- Russia has officially unveiled its new fighter jet at the MAKS-2021 air show in Moscow.
- The new jet appears oriented toward the foreign export market, reflecting an ongoing challenge for Russia’s stealth program.
- See more stories on Insider’s business page.
Checkmate indeed possesses all of the hallmarks of an impressive next-generation aircraft that can potentially hunt down the US Air Force’s F-22 and F-35 stealth fighters. But is that really the endgame?
Foreign export market
According to defense writer David Axe at Forbes, Rostec, the parent company of Russian plane manufacturer Sukhoi, will likely make Sukhoi’s new Checkmate fighter jet available to the foreign market.
In fact, Rostec’s recent teaser video for the jet “features actors portraying pilots from Vietnam, India, Argentina and the United Arab Emirates.”
He continued: “It’s obvious why Russia would want a fighter like Checkmate that can shoot down the United States’ own top fighters. It’s less clear that Vietnam, India, Argentina and the United Arab Emirates want the same thing. Here’s the rub. Without financing from foreign countries, there’s probably no way Checkmate gets built. But the fighter’s design might not appeal to the very buyers Moscow needs to make the project viable. And that would leave in the cold the one customer – the Russian air force – that might actually have a requirement for a fighter like Checkmate.”
Axe also cited Tom Cooper, an aviation expert and author, who described the Checkmate as “a pig in a poke.”
“The actual question is who is going to buy that pig in a poke?” he asked.
As reported in Popular Mechanics, the Checkmate comes with an “unusually pointy nose and an engine intake below the cockpit,” in addition to an “internal weapons bay designed to preserve its anti-radar shaping and can carry both air-to-air and air-to-ground ordnance, including both infrared- and radar-guided air-to-air missiles, air-to-ground and anti-ship missiles, guided and unguided bombs, and unguided rockets.”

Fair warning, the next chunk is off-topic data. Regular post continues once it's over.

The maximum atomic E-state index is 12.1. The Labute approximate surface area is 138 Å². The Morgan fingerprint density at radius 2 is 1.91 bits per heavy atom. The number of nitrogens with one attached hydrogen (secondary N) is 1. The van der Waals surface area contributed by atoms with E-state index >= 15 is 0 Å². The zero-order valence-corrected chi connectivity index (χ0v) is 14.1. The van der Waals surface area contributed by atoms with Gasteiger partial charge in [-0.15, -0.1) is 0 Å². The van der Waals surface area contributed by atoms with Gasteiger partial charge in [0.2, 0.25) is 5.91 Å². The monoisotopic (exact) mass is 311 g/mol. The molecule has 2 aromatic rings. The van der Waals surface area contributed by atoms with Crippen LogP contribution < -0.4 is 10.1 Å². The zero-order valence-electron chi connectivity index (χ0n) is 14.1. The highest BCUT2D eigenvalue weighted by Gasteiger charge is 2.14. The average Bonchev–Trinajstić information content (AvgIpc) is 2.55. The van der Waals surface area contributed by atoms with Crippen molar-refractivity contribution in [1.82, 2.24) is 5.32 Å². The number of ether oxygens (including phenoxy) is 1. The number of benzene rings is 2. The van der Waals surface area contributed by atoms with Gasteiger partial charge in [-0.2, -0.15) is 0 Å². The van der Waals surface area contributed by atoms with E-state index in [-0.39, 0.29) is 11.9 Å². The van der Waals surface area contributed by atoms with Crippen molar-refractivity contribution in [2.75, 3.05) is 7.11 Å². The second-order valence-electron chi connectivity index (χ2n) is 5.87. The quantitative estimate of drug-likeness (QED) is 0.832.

Boasting a hefty price tag of $25 million to $30 million, the first Checkmate is expected to take flight in 2023, and the actual deliveries of combat-ready planes could start as early as 2026.
A big problem
Another reason to fast-track the new jet to the foreign export market is the fact that Russia can barely afford to finance the Su-57 program, which, all said and done, could potentially end up costing tens of billions of dollars.
“This Checkmate is facing exactly the same obstacles as the Su-57,” Cooper said.
“The Russian government … has no money to complete its development and get it into series production,” he continued.
Sukhoi Su-57 is a stealth-capable fighter jet that is the outcome of the Russian Air Force’s PAK FA fifth-generation fighter jet program. The single-seat, twin-engine aircraft offers a supersonic range of more than 1,500 kilometers, which is more than two times the range of the Su-27 fighter.
Ethen Kim Lieser is a Minneapolis-based Science and Tech Editor who has held posts at Google, The Korea Herald, Lincoln Journal Star, AsianWeek, and Arirang TV. Follow or contact him on LinkedIn.